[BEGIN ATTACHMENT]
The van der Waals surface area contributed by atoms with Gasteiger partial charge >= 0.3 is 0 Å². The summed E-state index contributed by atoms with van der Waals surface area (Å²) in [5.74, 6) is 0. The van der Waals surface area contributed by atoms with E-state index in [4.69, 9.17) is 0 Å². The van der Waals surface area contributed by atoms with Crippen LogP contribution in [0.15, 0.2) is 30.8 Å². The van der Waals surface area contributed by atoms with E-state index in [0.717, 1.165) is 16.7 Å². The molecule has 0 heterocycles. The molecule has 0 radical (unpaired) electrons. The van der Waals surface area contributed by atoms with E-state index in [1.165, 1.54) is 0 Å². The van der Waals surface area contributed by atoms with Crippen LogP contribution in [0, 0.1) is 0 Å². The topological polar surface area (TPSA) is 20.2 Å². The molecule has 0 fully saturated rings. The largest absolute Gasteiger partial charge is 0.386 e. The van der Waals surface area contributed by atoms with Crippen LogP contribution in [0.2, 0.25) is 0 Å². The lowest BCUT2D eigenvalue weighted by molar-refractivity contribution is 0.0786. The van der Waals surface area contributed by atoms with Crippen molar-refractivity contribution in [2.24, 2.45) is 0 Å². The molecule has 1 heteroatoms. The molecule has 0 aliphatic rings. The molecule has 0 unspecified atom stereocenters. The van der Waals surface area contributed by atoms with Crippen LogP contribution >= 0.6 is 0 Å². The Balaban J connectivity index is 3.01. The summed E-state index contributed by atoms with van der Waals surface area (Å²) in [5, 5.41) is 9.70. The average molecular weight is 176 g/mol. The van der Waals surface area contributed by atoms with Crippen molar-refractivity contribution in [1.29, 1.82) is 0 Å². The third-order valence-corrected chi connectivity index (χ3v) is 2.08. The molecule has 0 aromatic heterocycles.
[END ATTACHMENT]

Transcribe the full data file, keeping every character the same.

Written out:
The van der Waals surface area contributed by atoms with Gasteiger partial charge >= 0.3 is 0 Å². The summed E-state index contributed by atoms with van der Waals surface area (Å²) in [5.74, 6) is 0. The van der Waals surface area contributed by atoms with E-state index in [4.69, 9.17) is 0 Å². The van der Waals surface area contributed by atoms with Crippen LogP contribution in [0.15, 0.2) is 30.8 Å². The van der Waals surface area contributed by atoms with E-state index in [0.717, 1.165) is 16.7 Å². The molecule has 0 heterocycles. The molecule has 0 radical (unpaired) electrons. The van der Waals surface area contributed by atoms with E-state index in [1.165, 1.54) is 0 Å². The van der Waals surface area contributed by atoms with Crippen LogP contribution in [0, 0.1) is 0 Å². The topological polar surface area (TPSA) is 20.2 Å². The molecule has 0 fully saturated rings. The largest absolute Gasteiger partial charge is 0.386 e. The van der Waals surface area contributed by atoms with Crippen LogP contribution in [0.2, 0.25) is 0 Å². The lowest BCUT2D eigenvalue weighted by molar-refractivity contribution is 0.0786. The van der Waals surface area contributed by atoms with Crippen molar-refractivity contribution in [2.24, 2.45) is 0 Å². The molecule has 1 heteroatoms. The molecule has 0 aliphatic rings. The molecule has 0 unspecified atom stereocenters. The van der Waals surface area contributed by atoms with Crippen LogP contribution >= 0.6 is 0 Å². The Balaban J connectivity index is 3.01. The summed E-state index contributed by atoms with van der Waals surface area (Å²) in [5, 5.41) is 9.70. The average molecular weight is 176 g/mol. The van der Waals surface area contributed by atoms with Crippen molar-refractivity contribution in [1.29, 1.82) is 0 Å². The third-order valence-corrected chi connectivity index (χ3v) is 2.08. The molecule has 0 aromatic heterocycles.